“Chardin, the Painter of the Silence”
Madrid.- Since the exhibitions on Jean S. Chardin organised in conjunction with the bicentenary of his death and the tercentenary of his birth, in 1979 and 1999 respectively, there have been no further revisions of the relatively small oeuvre (around 200 works) of this admired and highly original artist. Featuring 57 paintings, “Chardin, the Painter of the Silence” offers a rare opportunity to appreciate Chardin’s work and is the first on the artist to be held in Spain, at the Museo del Prado in Madrid. The exhibition is currently on view, and can be seen until May 29th.
The exhibition is structured chronologically, covering the most important phases of the artist’s career from his beginnings in the second decade of the 18th century to his late pastels of the 1770s. Visitors will encounter some of Chardin’s most celebrated paintings, shown alongside other, little known canvases loaned from private collections, and some recently identified compositions. In addition, the version to be shown in the Prado includes 16 works not exhibited in Italy. They include “The Ray”, one of Chardin’s most important paintings, loaned from the Musée du Louvre; “The Attributes of the Arts”, from the Musée Jacquemart-André in Paris, which is a large-format composition on an allegorical theme that has never previously been loaned to an exhibition; and the three versions of ‘The young School Teacher” (National Gallery London, National Gallery of Art Washington, and National Gallery of Ireland, Dublin), now shown together for the first time in Madrid.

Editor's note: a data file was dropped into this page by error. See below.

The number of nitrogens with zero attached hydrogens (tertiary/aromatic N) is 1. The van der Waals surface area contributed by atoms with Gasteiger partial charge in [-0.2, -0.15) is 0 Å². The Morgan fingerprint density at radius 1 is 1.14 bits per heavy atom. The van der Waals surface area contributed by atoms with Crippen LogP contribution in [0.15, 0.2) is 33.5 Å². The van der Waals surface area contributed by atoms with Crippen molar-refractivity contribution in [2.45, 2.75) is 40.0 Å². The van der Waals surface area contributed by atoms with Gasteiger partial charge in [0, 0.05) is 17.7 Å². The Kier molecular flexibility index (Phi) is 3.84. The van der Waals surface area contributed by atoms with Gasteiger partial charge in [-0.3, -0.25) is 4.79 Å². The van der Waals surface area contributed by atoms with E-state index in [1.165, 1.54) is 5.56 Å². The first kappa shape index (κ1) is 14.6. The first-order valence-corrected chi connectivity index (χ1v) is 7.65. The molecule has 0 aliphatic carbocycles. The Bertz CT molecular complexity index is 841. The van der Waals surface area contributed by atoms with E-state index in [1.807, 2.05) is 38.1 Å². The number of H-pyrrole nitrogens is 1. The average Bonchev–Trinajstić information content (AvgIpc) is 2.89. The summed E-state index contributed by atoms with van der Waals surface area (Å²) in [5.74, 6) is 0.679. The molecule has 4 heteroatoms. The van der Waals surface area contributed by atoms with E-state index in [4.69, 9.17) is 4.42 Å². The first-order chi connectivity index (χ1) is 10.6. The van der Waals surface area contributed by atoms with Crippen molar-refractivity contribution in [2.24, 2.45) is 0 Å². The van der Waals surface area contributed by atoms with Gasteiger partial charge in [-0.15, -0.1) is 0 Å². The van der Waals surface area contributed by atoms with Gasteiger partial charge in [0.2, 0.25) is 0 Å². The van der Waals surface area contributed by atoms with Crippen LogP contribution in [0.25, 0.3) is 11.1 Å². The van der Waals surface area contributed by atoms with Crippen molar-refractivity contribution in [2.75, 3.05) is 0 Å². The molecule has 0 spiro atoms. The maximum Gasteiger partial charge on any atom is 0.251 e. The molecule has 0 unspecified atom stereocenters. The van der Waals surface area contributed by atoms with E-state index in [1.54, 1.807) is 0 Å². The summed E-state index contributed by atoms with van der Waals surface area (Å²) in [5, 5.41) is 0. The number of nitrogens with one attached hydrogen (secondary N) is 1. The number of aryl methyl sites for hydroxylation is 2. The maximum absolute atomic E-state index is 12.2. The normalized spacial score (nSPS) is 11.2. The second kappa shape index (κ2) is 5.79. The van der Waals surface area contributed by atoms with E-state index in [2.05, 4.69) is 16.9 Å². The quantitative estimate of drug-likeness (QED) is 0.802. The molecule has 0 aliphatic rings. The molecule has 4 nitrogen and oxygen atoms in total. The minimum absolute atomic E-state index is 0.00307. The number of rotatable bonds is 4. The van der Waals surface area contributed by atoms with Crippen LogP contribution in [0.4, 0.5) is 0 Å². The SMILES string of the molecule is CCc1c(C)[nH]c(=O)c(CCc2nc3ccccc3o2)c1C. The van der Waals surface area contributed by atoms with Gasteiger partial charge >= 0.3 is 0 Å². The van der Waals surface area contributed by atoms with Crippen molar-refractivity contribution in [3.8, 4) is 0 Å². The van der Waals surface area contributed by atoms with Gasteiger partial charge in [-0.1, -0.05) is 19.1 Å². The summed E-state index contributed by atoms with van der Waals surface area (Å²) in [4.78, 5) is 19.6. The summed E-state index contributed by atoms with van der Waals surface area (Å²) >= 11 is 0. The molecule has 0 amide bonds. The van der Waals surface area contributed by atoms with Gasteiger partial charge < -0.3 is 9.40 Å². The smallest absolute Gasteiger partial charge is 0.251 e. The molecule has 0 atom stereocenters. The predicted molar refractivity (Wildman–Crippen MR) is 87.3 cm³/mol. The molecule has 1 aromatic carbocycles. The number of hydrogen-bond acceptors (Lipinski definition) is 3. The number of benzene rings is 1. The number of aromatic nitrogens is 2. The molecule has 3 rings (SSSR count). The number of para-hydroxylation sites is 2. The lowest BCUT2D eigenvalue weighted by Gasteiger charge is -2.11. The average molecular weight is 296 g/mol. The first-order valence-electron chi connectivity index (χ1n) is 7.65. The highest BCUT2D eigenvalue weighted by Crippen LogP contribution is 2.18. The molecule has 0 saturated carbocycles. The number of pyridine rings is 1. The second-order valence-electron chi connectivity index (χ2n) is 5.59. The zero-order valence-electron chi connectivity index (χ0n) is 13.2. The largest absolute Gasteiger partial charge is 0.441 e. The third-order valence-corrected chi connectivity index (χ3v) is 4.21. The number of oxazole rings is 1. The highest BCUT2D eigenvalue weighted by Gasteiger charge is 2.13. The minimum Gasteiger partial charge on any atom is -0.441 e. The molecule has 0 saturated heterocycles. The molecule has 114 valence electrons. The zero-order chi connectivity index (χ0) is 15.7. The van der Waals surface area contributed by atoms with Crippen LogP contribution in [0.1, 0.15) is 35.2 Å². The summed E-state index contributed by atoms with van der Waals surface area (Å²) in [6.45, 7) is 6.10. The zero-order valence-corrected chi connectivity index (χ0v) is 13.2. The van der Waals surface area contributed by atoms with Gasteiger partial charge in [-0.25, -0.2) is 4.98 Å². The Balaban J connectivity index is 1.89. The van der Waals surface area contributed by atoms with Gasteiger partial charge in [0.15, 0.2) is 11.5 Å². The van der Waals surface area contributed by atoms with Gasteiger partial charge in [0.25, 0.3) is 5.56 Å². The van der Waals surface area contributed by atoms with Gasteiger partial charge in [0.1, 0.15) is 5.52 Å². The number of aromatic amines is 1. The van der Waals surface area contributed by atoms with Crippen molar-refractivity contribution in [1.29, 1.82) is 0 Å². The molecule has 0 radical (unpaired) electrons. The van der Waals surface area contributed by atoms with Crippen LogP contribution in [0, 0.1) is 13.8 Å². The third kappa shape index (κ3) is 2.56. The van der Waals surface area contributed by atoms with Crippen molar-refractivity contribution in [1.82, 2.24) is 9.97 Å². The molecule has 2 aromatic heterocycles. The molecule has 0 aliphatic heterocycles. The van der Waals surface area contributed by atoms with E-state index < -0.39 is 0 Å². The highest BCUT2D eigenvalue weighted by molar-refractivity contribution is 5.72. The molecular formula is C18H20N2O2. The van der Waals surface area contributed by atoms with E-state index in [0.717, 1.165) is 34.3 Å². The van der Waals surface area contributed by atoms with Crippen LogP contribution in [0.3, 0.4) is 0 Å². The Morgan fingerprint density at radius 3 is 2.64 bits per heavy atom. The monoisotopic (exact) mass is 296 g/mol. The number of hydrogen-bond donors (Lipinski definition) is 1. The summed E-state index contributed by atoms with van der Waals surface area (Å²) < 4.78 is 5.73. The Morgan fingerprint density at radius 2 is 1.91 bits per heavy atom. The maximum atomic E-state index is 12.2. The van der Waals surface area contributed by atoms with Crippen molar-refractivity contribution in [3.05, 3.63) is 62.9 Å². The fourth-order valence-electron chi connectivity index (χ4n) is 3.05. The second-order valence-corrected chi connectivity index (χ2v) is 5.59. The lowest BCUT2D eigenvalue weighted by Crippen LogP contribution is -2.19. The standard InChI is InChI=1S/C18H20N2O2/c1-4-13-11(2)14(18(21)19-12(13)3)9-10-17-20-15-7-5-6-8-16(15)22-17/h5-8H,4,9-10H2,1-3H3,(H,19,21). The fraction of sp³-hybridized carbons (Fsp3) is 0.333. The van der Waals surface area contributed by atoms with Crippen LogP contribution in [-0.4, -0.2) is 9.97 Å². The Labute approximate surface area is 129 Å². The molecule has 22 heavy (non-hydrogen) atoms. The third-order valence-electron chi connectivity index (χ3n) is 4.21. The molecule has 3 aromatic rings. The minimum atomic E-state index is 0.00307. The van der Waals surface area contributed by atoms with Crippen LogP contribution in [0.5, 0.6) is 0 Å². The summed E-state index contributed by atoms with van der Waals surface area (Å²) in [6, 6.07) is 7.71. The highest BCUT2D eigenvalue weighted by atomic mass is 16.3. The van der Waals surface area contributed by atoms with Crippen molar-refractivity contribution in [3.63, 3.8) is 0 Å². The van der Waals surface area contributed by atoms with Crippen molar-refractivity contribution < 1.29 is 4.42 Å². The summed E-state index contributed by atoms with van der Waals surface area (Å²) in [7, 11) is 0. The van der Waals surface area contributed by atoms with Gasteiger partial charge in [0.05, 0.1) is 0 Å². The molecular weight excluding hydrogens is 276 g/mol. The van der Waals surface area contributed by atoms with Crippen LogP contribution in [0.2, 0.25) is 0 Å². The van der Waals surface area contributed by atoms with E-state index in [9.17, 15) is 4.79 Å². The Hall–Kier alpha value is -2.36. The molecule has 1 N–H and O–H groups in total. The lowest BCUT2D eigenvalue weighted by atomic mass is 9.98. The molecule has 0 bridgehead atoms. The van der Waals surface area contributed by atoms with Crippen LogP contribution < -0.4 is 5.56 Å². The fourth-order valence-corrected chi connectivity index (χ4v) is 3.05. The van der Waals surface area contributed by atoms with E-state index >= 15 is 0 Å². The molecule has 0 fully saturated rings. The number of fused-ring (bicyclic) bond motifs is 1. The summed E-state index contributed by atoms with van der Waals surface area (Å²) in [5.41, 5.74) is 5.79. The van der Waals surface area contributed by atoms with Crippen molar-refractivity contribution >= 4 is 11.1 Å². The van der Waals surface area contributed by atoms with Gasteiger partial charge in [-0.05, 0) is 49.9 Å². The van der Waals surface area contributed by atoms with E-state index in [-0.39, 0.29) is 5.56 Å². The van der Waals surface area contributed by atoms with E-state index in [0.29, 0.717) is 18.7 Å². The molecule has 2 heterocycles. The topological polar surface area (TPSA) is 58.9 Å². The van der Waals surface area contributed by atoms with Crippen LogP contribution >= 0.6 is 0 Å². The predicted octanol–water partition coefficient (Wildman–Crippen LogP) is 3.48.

The exhibition opens with still lifes from the second half of the 1720s, including the celebrated painting “The Ray”, on loan from the Louvre. It was Chardin’s entry piece into the Royal Academy of Painting and Sculpture in Paris but the artist was only admitted in the lesser category of “Painter of animals and fruit”. At this point he broadened his areas of interest and introduced the motif of live animals in his paintings, as can be seen in the two canvases from the Museo Thyssen on display in this section: “Cat with a Piece of Salmon” and “Cat with a Rayfish”. The next section opens with still lifes from the 1730s, including “A green-necked Duck hanging on the Wall and a bitter Orange”, and “Still Life with a Porcelain Vessel and two Herrings suspended by pieces of Straw from a Nail in front of a Niche”.
Shown next, and also from this decade, are three examples from the celebrated “Soap Bubbles” series. Chardin worked in a variety of genres, never completely abandoning one in order to take up another and was continually inventive within all of them. He would also frequently return to earlier themes and simultaneously work on different paintings at the same time. In the 1730s, and influenced by 17th-century Dutch painting, the artist turned his attention to genre scenes. Chardin masterfully conveyed the meditative mood of his figures and the serene dignity of simple domestic tasks, while his stylistic evolution is clearly evident in these works. His brushstroke becomes more vaporous and the soft tonality heralds the pastels of his final years. In addition, he abandoned his use of models from the humbler social classes to focus on the bourgeois circle of his second wife. It was works such as “The young School Teacher”, seen here in three versions that have been brought together for the first time, “Boy with a Top”, and “Girl with a Shuttlecock”, that would bring Chardin true popularity in the second half of the 19th century.